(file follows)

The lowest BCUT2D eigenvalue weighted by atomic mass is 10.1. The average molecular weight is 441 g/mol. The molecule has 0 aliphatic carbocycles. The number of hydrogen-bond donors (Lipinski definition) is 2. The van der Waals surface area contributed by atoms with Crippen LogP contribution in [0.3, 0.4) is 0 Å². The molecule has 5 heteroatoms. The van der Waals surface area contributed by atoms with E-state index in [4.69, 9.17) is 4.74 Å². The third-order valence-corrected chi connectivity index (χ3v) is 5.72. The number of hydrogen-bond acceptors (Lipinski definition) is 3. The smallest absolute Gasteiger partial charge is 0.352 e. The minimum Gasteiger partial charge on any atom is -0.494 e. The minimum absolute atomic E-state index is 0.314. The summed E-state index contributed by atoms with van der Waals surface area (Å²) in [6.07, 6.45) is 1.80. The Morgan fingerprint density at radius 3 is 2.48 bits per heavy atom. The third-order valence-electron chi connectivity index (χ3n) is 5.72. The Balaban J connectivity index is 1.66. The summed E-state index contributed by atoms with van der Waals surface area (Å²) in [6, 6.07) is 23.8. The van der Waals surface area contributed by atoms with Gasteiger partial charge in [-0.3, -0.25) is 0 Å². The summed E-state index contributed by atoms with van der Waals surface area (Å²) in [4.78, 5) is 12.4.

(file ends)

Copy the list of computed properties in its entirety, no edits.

The lowest BCUT2D eigenvalue weighted by atomic mass is 10.1. The average molecular weight is 441 g/mol. The molecule has 0 aliphatic carbocycles. The number of hydrogen-bond donors (Lipinski definition) is 2. The van der Waals surface area contributed by atoms with Crippen LogP contribution in [0.3, 0.4) is 0 Å². The molecule has 5 heteroatoms. The van der Waals surface area contributed by atoms with E-state index in [4.69, 9.17) is 4.74 Å². The third-order valence-corrected chi connectivity index (χ3v) is 5.72. The number of hydrogen-bond acceptors (Lipinski definition) is 3. The smallest absolute Gasteiger partial charge is 0.352 e. The minimum Gasteiger partial charge on any atom is -0.494 e. The minimum absolute atomic E-state index is 0.314. The summed E-state index contributed by atoms with van der Waals surface area (Å²) in [6.07, 6.45) is 1.80. The Morgan fingerprint density at radius 3 is 2.48 bits per heavy atom. The third-order valence-electron chi connectivity index (χ3n) is 5.72. The Balaban J connectivity index is 1.66. The summed E-state index contributed by atoms with van der Waals surface area (Å²) in [6, 6.07) is 23.8. The van der Waals surface area contributed by atoms with Gasteiger partial charge in [-0.3, -0.25) is 0 Å². The summed E-state index contributed by atoms with van der Waals surface area (Å²) in [4.78, 5) is 12.4.